To be sure, Congress could arrest this spiral by raising the penalty that individuals who decline insurance must pay and/or threatening such individuals with jail time, thereby transforming an option into a mandate.  However, such legislation would contradict the Court's recent holding that such a mandate exceeds the scope of Congress's power, thereby placing any such fix in immedate legal jeopardy.  In short, a Congress serious about real health reform should begin to examine alternative means of achieving  the Affordable Care Act's objectives by, for instance, altering regulatory policies that increase the price of health care.   (See here, here, and here, for previous entries on this blog proposing such reforms). 

How Tenure Reduces Tuition

A recent article in CNNFortune repeats claims that eliminating tenure for law school faculty (and presumably university faculty generally) will reduce schools' costs, thereby allowing schools to reduce or stabilize tuition.  In particular, the article states as follows: 

"But with signs mounting that the law school predicament is not a blip, administrators are looking to address their biggest fixed cost -- the full-time faculty. . . .  While salaries and secure employment are not inextricably linked, they are related. With tenure comes the security of consistent paychecks, regular raises, and no abrupt layoffs -- and most universities bestow tenure, or near-guaranteed employment, to guard against firing teachers for expressing controversial or unpopular views. But decades ago, the American Bar Association, which accredits law schools, took it a step further by tying accreditation with tenure protection for most full-time professors. But last month, amid complaints from graduates who cannot find sufficient work, the professional body decided to float two proposals that would sever this link. . . . [C]hanges to faculty tenure -- and compensation -- are inevitable as law school tuition costs barrel ahead."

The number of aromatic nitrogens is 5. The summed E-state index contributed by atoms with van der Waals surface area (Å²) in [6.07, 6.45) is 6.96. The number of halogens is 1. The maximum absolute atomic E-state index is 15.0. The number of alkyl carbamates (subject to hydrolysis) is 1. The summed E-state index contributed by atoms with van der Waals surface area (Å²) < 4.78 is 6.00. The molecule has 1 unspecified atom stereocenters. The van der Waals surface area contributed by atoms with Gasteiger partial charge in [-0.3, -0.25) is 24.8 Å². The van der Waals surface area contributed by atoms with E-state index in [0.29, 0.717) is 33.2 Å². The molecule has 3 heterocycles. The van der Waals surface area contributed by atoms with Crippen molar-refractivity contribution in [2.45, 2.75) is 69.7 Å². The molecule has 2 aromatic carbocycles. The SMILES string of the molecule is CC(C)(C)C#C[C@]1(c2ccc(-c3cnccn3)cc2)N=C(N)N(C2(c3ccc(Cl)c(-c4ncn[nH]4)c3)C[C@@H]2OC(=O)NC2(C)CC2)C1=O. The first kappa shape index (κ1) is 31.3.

This assertion echoes similar claims that eliminating tenure would reduce the cost of higher education in general and at law schools in particular.  (See here and here.)

However, and as previously explained on this blog, those who claim that the institution of tenure increases labor costs and thus tuition seem to have things backwards. Both common sense and basic economic theory predict that, other things being equal, eliminating tenure will actually increase costs, as schools increase faculty salaries to retain high quality faculty and thus maintain the quality of the education they provide.  Moreover, schools that failed to increase salaries after eliminating tenure would see faculty quality suffer and thus reduce the quality of the education they provide, without an correlative reduction in tuition.